An Incredible History, A Dull Telling

Author: Ann Rule

Long before I went from finding true crime ghoulish to fascinating, I’d heard all the applause for Green River, Running Red. Once I joined the true crime bandwagon, I kept remembering this title and decided it was time to try it. I’d read other Ann Rule books in the meantime, namely The 1-5 Killer, and loved the way she told a story, making it a true narrative while never loosing site of the facts. Her nonfiction read like a novel, but it had the poignancy and terror of facts.

Green River, Running Red is one of Rule’s most lauded books. The Green River Killer was prolific for over two decades, ultimately killing more than forty-nine confirmed victims. The investigation started and stopped, going off on tangents. Officers interviewed the killer multiple times, but ultimately kept missing him. Meanwhile, more and more prostitutes were targeted and killed . . . but what could they do? They needed money. They needed to be able to live. It’s a horrible culmination of brutality and tragedy, a story that should echo with pathos, yet Rule’s telling here is bland, unfocused, and ultimately makes a two decade reign of terror boring.

As Rule writes it, the Green River Killer case effected her most of all the cases she has followed and written about over the years. At the end, it is revealed that the killer had come to some of Rule’s talks about him and even lived within a mile of the author. All the time she was tracking him, collecting information to write in her blockbuster book, he was in plain sight. It’s clear that the case moved Rule deeply, that the victims were no mere names to her, but living people with lives cut horribly short. Rule introduces each of them, goes through the details of their lives, the how and why they chose prostitution, the grape vine knowledge circulating among the sex workers, and ultimately the details about each woman’s family. She states that this is a testament to the girls, and it truly is, yet her laser focus on them is haphazard, making it impossible to track time, to follow the growing list of characters: some potential victims, some potential killers, some police, and some extended family. It soon becomes a muddle: names and stories that go nowhere, dramatic jumps in the timeline, and very little information about the investigation or the actual killer. As I lost track, I lost interest, checking the Audible, desperately wishing for it to end and miserable at the hours left.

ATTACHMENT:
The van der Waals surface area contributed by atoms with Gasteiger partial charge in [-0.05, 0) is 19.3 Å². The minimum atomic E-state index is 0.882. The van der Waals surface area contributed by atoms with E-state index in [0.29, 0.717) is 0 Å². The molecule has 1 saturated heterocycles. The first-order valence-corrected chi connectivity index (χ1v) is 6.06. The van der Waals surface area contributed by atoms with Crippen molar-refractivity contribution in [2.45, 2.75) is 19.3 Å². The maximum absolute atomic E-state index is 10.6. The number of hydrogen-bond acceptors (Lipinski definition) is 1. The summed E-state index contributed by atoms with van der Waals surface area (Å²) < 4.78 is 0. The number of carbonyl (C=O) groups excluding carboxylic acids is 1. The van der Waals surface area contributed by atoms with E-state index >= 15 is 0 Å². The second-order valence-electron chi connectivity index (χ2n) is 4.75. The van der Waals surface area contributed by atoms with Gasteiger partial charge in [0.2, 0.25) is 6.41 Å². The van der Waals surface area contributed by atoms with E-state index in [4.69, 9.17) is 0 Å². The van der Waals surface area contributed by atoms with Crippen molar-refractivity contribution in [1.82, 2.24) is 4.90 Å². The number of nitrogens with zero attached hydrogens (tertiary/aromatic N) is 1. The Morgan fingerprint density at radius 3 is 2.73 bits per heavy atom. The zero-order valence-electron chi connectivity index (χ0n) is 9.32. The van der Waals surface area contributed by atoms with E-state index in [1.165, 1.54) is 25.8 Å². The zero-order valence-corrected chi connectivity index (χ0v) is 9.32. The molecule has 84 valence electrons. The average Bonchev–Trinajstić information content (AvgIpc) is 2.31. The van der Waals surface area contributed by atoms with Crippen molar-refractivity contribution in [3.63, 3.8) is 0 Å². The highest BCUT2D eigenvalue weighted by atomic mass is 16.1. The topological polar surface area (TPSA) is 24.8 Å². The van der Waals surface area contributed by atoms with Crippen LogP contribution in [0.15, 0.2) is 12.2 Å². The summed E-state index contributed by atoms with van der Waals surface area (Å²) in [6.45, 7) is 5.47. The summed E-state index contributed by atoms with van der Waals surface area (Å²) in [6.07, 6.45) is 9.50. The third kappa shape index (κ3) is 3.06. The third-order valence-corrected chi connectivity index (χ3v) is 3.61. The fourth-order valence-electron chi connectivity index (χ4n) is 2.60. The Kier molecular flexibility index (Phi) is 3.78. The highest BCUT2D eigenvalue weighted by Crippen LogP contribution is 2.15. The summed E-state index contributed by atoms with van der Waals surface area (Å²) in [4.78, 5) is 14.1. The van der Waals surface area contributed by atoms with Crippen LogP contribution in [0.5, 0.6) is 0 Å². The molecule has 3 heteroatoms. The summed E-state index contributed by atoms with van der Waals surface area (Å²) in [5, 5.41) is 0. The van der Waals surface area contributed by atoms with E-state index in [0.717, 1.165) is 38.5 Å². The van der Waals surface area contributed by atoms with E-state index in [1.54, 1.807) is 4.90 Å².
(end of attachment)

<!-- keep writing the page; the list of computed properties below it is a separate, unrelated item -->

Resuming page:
It’s very strange that such an epic story could become so boring, but it was. And our ultimate questions are never really answered: why did Gary Leon Ridgway (the killer) do what he did? Of course, there never is an answer to such a question, but Rule’s choice not to glorify the killer with attention also makes the book less readable, the narrative ultimately not coherent. By the time I met every suspect, every woman who came near the Green River Killer, and heard about every re-draft of Rule’s narrative, I’d entirely lost the thread of what really happened and how it all ended. I faded in and out of listening, and if this had been my only reading of Rule’s work, it would have been my first and last. I’m not sure why Green River, Running Red was (and continues to be) touted so highly. Not recommended.

– Frances Carden

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Frances Carden
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